This can be a very difficult decision to make so talk to people you trust and take time to explore how you feel. You may find that you want to speak to close friends and family or you may prefer to speak to someone you don’t know. Try to choose people who will help you find the right decision for you, rather than telling you what to do.
Your options are
- Continuing with the pregnancy and keeping the baby;
- Having an abortion;
- Continuing with the pregnancy and having the baby adopted.
Further information is available to help you decide on the following websites:
Sexwise Impartial information from the Family Planning Association Charity
British Pregnancy Association A charity offering impartial advice and post abortion counselling
Life A Pro Life Charity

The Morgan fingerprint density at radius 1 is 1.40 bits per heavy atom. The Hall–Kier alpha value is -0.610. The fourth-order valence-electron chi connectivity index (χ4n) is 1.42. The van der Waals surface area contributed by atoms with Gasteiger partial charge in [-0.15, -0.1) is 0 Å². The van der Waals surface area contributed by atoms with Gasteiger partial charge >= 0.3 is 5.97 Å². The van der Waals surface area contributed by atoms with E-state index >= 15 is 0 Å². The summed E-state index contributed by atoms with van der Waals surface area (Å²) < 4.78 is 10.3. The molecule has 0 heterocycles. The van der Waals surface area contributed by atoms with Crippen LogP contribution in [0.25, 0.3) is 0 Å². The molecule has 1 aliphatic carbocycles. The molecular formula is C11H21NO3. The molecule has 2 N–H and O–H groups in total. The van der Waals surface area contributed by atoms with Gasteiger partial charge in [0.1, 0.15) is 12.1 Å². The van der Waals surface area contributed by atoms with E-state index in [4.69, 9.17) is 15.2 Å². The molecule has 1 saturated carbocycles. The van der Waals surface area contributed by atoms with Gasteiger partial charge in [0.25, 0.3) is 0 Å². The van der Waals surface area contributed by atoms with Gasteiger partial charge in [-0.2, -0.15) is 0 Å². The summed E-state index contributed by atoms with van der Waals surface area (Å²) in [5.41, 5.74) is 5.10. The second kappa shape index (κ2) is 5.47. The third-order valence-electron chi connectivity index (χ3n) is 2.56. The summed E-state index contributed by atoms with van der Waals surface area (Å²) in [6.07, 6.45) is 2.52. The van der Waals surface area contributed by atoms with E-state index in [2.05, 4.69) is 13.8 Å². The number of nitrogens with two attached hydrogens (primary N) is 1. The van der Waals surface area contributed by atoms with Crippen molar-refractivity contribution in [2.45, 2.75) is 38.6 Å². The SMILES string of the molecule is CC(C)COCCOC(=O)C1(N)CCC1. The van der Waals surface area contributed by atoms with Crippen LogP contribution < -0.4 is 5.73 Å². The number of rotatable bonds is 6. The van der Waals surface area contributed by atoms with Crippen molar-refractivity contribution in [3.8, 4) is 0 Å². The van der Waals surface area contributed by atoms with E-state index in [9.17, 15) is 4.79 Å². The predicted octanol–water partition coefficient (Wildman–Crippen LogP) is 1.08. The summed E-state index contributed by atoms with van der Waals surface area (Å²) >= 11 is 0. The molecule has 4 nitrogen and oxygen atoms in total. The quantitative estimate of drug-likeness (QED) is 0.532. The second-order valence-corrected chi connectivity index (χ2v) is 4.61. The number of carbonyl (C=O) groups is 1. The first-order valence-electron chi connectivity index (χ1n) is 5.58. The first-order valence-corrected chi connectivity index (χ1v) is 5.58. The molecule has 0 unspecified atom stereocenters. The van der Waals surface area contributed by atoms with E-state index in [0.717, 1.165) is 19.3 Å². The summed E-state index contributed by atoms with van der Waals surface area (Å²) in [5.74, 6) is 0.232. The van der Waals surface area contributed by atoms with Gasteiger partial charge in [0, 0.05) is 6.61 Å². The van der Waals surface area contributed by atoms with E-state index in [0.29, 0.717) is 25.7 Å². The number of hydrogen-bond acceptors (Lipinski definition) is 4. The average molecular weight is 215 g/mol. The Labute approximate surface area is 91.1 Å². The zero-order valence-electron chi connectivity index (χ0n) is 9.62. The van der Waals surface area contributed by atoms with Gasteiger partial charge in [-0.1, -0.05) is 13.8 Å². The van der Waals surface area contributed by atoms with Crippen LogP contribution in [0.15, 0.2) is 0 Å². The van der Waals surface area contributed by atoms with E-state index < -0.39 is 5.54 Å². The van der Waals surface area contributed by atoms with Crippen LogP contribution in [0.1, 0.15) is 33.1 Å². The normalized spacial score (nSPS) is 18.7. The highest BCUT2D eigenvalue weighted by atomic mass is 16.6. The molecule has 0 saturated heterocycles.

Marie Stopes UK A Charity that provides abortions
Ending the Pregnancy
If you decide to end the pregnancy, you may feel that you need some time away from University to recover both physically and emotionally. For an absence of 14 days or less, you need only let your School know that you need time away for your health and catch up on any missed work. You do not need to give any more detail than that.
If you need more than 14 days away from University, the rules state that you must apply for an Interruption of Study. You can apply for this through SIMS on health and/or compassionate grounds. You do not need to disclose what has happened but you will need to give a basic explanation of what ground you are applying under and provide evidence. The simplest way to go about this will likely be to explain to your GP or Counsellor how you are feeling and why you need time away from your studies. Ask the GP/Counsellor for a note to confirm that you have a medical reason for needing time away but not to mention any sensitive information if you want to keep that private. You can then say in your application that there are personal circumstances that you do not wish to disclose but that have required medical treatment and impacted on your wellbeing. For further advice on this, please contact Student Advice.